]]>In an effort to do so, our work has two main parts, one is to develop an efficient algorithm called population annealing Monte Carlo and the other is to explore the physics of spin glasses using thermal boundary conditions. We present a full characterization of the population annealing algorithm focusing on its equilibration properties and make a systematic comparison of population annealing with two well established simulation methods, parallel tempering Monte Carlo and simulated annealing Monte Carlo. We show numerically that population annealing is similar in performance to parallel tempering, each has its own strengths and weaknesses and both algorithms outperform simulated annealing in combinatorial optimization problems.

In thermal boundary conditions, all eight combinations of periodic vs antiperiodic boundary conditions in the three spatial directions appear in the ensemble with their respective Boltzmann weights, thus minimizing finite-size effects due to domain walls. With thermal boundary conditions and sample stiffness extrapolation, we show that our data is consistent with a two-state picture, not the RSB picture for the EA model. Thermal boundary conditions also provides an elegant way to study the phenomena of temperature chaos and bond chaos, and our results are again in agreement with the droplet/scaling scenario.

]]>We first study the optimal geometry of cohesive interactions in straight flexible tubes by considering two interaction potentials. We find filaments adopt a locally skewed configuration, associated with a twist angle. The interaction energy decreases with the twist angle and ground states are found to be twisted. For pair-wise interactions, we find a generic behavior in the profile of the cohesive energy where the geometry of close-packed double helices dictates the shape of the assembly. By considering the effect of bending energy we find a critical angle where twisting would be favorable and provide a prediction for carbon nano-tubes. Conversely, in the presence of non pair-wise interactions, we observe metastability for small twist deviations.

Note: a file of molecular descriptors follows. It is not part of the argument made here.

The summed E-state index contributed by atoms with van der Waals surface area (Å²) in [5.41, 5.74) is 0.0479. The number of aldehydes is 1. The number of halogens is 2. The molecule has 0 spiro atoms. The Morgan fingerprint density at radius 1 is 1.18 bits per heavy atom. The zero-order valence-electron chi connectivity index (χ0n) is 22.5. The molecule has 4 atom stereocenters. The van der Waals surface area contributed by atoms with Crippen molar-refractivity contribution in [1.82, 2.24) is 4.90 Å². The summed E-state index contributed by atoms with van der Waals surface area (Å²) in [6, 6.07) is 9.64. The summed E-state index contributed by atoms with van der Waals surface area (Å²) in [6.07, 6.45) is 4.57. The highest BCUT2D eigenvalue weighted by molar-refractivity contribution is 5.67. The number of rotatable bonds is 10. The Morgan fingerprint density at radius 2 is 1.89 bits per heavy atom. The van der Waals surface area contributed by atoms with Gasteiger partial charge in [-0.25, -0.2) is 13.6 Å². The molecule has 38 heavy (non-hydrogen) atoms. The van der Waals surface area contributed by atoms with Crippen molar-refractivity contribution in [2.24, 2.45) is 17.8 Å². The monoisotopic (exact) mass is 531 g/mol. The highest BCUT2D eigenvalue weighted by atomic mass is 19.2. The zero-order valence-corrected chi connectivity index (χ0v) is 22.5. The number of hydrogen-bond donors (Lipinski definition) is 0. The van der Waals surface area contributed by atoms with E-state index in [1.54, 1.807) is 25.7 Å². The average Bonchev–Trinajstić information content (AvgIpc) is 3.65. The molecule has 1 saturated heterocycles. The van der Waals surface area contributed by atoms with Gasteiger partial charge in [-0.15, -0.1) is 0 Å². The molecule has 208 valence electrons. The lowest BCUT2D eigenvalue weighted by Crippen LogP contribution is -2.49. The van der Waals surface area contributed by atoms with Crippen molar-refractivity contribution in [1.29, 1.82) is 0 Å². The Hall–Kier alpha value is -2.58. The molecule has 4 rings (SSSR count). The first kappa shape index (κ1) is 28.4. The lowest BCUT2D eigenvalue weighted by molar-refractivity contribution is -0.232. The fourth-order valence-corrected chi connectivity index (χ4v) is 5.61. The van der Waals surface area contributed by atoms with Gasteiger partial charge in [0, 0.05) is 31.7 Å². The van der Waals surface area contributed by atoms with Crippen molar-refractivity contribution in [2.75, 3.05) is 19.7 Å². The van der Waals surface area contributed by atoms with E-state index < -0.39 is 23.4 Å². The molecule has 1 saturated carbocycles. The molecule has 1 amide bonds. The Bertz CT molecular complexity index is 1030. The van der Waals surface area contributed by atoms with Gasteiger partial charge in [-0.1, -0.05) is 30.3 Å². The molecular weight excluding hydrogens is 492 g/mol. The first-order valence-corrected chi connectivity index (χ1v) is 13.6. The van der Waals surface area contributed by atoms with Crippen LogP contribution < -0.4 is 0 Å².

Next we explore the packing of curved filaments and their dependence on shape, range of cohesive binding and number of filaments. We study two packing motifs, N−plies and N−packs, where the latter is found to be generically favored as the stable ground state due to its ability to follow a hexagonal arrangement and the larger number of neighbors it can have.

Finally we study the self-assembly of a helical pairs focusing in the orientational dependence of the interactions. We develop a geometric model that describes the energetics of bundle formation, consisting of an optimal inter-filament spacing, a preferred parallel orientation and a preference for a prescribed helical shape. We find the system to be highly frustrated and present a phase diagram with three ground state configurations. We compute threshold values of attraction needed to form bound states and conclude that binding is determined by the shape of the filament. We propose a connection between the nature of interactions and the local geometry of the assembly via coupling constants, which we believe to be the strongest virtue of our model.